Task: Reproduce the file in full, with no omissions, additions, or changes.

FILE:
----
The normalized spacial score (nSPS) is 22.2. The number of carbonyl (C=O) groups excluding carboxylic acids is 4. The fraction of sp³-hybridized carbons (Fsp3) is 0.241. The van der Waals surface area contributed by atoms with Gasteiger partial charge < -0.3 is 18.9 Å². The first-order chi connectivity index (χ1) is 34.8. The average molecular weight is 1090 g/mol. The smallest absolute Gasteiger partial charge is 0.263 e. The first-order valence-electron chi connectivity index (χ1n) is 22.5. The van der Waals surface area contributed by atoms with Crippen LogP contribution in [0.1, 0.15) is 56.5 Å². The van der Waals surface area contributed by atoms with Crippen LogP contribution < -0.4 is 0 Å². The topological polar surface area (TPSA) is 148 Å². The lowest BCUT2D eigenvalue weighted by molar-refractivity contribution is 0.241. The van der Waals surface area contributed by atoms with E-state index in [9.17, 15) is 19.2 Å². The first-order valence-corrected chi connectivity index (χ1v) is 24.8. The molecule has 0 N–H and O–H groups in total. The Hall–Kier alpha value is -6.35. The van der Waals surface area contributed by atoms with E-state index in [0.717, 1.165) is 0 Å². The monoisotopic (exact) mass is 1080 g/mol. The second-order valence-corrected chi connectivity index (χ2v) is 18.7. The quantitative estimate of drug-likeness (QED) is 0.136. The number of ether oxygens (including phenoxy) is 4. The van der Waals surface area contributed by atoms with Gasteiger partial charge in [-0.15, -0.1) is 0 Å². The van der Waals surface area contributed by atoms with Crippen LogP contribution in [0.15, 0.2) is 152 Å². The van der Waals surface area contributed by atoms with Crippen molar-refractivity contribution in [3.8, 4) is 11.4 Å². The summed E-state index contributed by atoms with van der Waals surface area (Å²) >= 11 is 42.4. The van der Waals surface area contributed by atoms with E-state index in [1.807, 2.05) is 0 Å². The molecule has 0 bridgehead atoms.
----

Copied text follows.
The normalized spacial score (nSPS) is 22.2. The number of carbonyl (C=O) groups excluding carboxylic acids is 4. The fraction of sp³-hybridized carbons (Fsp3) is 0.241. The van der Waals surface area contributed by atoms with Gasteiger partial charge < -0.3 is 18.9 Å². The first-order chi connectivity index (χ1) is 34.8. The average molecular weight is 1090 g/mol. The smallest absolute Gasteiger partial charge is 0.263 e. The first-order valence-electron chi connectivity index (χ1n) is 22.5. The van der Waals surface area contributed by atoms with Crippen LogP contribution in [0.1, 0.15) is 56.5 Å². The van der Waals surface area contributed by atoms with Crippen LogP contribution < -0.4 is 0 Å². The topological polar surface area (TPSA) is 148 Å². The lowest BCUT2D eigenvalue weighted by molar-refractivity contribution is 0.241. The van der Waals surface area contributed by atoms with E-state index in [9.17, 15) is 19.2 Å². The first-order valence-corrected chi connectivity index (χ1v) is 24.8. The molecule has 0 N–H and O–H groups in total. The Hall–Kier alpha value is -6.35. The van der Waals surface area contributed by atoms with E-state index in [0.717, 1.165) is 0 Å². The monoisotopic (exact) mass is 1080 g/mol. The second-order valence-corrected chi connectivity index (χ2v) is 18.7. The quantitative estimate of drug-likeness (QED) is 0.136. The number of ether oxygens (including phenoxy) is 4. The van der Waals surface area contributed by atoms with Gasteiger partial charge in [-0.15, -0.1) is 0 Å². The van der Waals surface area contributed by atoms with Crippen LogP contribution in [0.15, 0.2) is 152 Å². The van der Waals surface area contributed by atoms with Crippen molar-refractivity contribution in [3.8, 4) is 11.4 Å². The summed E-state index contributed by atoms with van der Waals surface area (Å²) >= 11 is 42.4. The van der Waals surface area contributed by atoms with E-state index in [1.807, 2.05) is 0 Å². The molecule has 0 bridgehead atoms.